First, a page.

Why you need to fight for equality
By Lea Steuri
Sexism and workplace harassment affects most women. After gaining a position of power as a manager herself, Lucinda Jackson decided to speak up and openly talk about her experiences to help other women. She is the author of the memoir Just a Girl: Growing Up Female and Ambitious. As a PhD scientist and global corporate executive, Lucinda spent almost fifty years in academia and Fortune 500 companies and has published articles, book chapters, and patents. She is an international presenter, speaker and Peace Corps volunteer. Lucinda is currently working on her second book, an exploration of freedom after leaving a structured life.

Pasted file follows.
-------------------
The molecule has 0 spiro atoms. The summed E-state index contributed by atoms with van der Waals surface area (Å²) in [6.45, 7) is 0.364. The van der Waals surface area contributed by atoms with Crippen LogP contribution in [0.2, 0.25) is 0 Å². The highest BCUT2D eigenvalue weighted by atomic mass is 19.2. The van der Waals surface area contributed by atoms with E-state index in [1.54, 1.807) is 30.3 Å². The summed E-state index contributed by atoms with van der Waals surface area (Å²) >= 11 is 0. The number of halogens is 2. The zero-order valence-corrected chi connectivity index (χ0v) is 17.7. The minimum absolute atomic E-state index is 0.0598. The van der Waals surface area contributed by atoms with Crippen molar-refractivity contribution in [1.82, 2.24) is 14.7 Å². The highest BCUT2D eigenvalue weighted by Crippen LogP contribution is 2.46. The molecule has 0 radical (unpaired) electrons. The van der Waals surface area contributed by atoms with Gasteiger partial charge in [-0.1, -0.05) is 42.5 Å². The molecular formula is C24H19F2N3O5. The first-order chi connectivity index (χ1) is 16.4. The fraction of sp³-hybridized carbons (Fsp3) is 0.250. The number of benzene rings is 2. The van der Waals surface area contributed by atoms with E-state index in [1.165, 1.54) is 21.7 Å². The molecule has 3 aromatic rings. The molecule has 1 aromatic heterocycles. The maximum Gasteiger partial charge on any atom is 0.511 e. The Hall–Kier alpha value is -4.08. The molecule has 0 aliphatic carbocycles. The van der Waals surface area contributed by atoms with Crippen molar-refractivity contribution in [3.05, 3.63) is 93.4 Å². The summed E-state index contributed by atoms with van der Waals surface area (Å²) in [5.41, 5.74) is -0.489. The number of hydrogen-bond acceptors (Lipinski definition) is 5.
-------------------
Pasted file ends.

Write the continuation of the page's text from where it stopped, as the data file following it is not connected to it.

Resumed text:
You have written and published multiple books about workplace inequality and how women can find their power. What motivated you to write about this topic and have you experienced unequal treatment of women first-hand?
When I was 9 years old, a stranger in a store approached me sexually. I saw right away that men could be predators of girls and it made me cautious. In high school, I experienced sexual harassment by a teacher and sexism in general as a female interested in pursuing science. Further, my father told me girls didn’t need to go to college and that my goal should be to learn to cook so I could catch a husband. During almost 50 years in academia and corporations, I personally experienced rampant harassment and sexism. As I became a manager, I became stronger and helped other women overcome sexism and find their power. I wrote the memoir Just a Girl: Growing Up Female and Ambitious initially to explain to myself why all this happened. Then I realised my story could help others.